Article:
Thursday, July 21, 2016

Bobby Sands: 66 Days (review)

Bobby Sands: 66 Days is a 105 minute documentary film that weaves together the story of 1970s and 1980s republicanism with day by day updates on Sands’ condition and diary entries throughout his hunger strike.

The documentary film is bookended by quotes from Fintan O’Toole. In one he describes the 1981 hunger strike as “drama at the absolute rawest edge it could possibly be”. In the other, the author and commentator says that, like 1916, 1981 was also “undoubtedly a turning point” in Irish history.

It’s a peculiar melange of styles and devices. Far too much explanatory text appears on screen. We see a replica cell being built out of wood which is used to stage images from the cell to illustrate changes in Sands’ environment. Some animation is employed. And with very little footage of Bobby Sands and the other hunger strikers, his presence is mostly conveyed through his poetry and other writings alongside rich imagery, photographs and archive news footage of events outside prison.

Amidst this hotchpotch of storytelling, the director Brendan J Byrne and editor Paul Devlin create some interesting cinematography – running footage of car bombs and shootings in reverse, and slow motion republicans bands drumming – creating space for audiences to pause and think about events.

The international dimension and reporting of the story is highlighted with an ABC News ‘Special Report’ announcing Sands’ death. A sense of morality is (not so subtly) introduced through a reading from the Bible.
“He stopped being a soldier and he became an artist – his body taking so much punishment.” (Finton O’Toole)
There’s a lot of hyperbole in the statements made by the (predominantly male) experts interviewed for the film. It’s clear that the republican family was happy to cooperate with its making, with contributions from Danny Morrison and Séanna Walsh. Gerry Adams is interviewed wearing a Féile an Phobail t-shirt.

Thomas Hennessey adds a welcome academic and historical perspective to the political and cultural commentary: he’s one of the few talking heads that brings any energy to his observations in this overly long film.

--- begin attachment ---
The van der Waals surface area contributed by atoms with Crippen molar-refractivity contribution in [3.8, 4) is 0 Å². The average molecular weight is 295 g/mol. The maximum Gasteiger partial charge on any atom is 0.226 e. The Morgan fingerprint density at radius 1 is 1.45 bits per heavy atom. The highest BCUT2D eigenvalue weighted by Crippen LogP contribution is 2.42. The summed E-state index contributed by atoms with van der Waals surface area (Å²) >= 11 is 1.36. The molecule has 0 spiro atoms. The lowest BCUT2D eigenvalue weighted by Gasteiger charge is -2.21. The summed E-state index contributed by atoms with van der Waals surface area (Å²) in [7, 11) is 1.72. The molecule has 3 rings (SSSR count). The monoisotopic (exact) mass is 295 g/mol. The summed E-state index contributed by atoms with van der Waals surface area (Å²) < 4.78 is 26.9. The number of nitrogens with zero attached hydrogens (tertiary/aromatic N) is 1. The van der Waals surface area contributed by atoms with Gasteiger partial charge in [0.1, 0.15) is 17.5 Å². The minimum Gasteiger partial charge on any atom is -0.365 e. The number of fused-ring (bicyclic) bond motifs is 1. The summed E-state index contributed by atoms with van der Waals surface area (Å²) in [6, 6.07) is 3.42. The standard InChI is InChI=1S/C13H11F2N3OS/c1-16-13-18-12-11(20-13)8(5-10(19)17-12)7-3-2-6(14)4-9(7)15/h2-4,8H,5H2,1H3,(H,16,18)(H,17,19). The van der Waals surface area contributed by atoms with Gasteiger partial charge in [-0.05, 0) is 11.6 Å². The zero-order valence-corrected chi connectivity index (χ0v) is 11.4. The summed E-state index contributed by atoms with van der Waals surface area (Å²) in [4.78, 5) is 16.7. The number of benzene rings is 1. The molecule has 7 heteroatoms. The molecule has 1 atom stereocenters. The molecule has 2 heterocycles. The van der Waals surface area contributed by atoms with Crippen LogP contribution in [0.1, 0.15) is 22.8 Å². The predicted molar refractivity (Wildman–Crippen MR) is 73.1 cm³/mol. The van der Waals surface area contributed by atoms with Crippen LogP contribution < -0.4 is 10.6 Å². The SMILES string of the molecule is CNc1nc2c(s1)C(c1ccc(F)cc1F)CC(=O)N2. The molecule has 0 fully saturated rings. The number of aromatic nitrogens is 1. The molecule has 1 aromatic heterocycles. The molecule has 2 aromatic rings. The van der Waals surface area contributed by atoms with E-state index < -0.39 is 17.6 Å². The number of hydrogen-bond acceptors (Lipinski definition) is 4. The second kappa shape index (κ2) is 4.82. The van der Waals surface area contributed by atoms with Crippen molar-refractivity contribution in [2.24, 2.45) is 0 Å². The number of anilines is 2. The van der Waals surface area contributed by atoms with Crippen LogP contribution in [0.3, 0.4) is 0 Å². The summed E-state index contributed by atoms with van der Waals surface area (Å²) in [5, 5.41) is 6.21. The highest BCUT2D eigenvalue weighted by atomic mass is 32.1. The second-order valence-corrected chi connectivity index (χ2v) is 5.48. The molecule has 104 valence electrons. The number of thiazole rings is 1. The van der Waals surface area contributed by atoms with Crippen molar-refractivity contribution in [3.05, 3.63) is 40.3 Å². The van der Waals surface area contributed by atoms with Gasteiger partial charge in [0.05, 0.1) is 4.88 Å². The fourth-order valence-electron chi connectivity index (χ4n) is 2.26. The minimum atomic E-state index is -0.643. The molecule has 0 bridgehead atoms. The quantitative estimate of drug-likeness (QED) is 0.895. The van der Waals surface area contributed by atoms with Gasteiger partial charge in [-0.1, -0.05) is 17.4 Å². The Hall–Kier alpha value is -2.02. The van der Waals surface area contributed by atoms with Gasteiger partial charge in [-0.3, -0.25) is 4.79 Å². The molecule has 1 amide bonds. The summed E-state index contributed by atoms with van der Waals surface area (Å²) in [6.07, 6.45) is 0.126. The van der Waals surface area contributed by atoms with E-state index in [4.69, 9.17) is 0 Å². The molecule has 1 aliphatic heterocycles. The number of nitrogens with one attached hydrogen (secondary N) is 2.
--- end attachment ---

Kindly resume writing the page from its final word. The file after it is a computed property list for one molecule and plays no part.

At one point the voice of Ian Paisley booms out of the screen. While the general lack of overtly unionist voices – Norman Tebbit is an exception – doesn’t lead to any overt romanticisation of Bobby Sands, it does make the narrative a bit boring (if ‘boring’ is ever an apt word to describe a film about people starving themselves to death).

It’s difficult not to compare and contrast 66 Days with Steve McQueen’s 2008 film Hunger which achieved a much better balance with its examination of the work and lives of prison officers alongside the central narrative of the republican inmates and the conditions they lived in.

Where 66 Days does a better job than Hunger is in conveying – though perhaps, overplaying? – the untypical background of Sands: the boy from Rathcoole who played in a cross-community football team.

At times 66 Days seems contradictory. Early on one voice tells the audience that there’s a long history of hunger strikes; later we hear that “hunger strikes are peculiarly modern”.

The film doesn’t make Sands out to be a hero; but it is clear that many of the contributors do view him in that light. The pain in the voices of Sands’ election agent and fellow prisoners who survived is still evident as they recall saying goodbye.

Much is made of an old quote from 1920 hunger striker Terence MacSwiney that “it is not those who can inflict the most, but those that can suffer the most who will [win],” suffering publicly and over a long time.

Fintan O’Toole concludes with a central lesson from the film:
“Ultimately Bobby Sands effectively marks the end of the tradition of armed struggle in Ireland. Because what he said is there is really no justification or need to kill people. What you really need to do is dramatise your own suffering.”
One challenge of the film is for mainstream republicans to preach this message to their dissident peers. “You win when you capture the public imagination” and endure rather than inflict suffering.

The film finishes with the jump from Bobby Sands’ death to the emergence of the peace process (and significant US involvement). Just before the closing credits, a caption appears marking Bobby Sands’ birth and death and noting that in total 3532 lives were lost in the conflict between July 1969 and December 2001.

Bobby Sands: 66 Days is neither an apologetic nor a rose-tinted documentary. The film sets events firmly in context but the critique of the hunger strike, the decisions of the UK government and the protest’s long term effect is fairly lenient.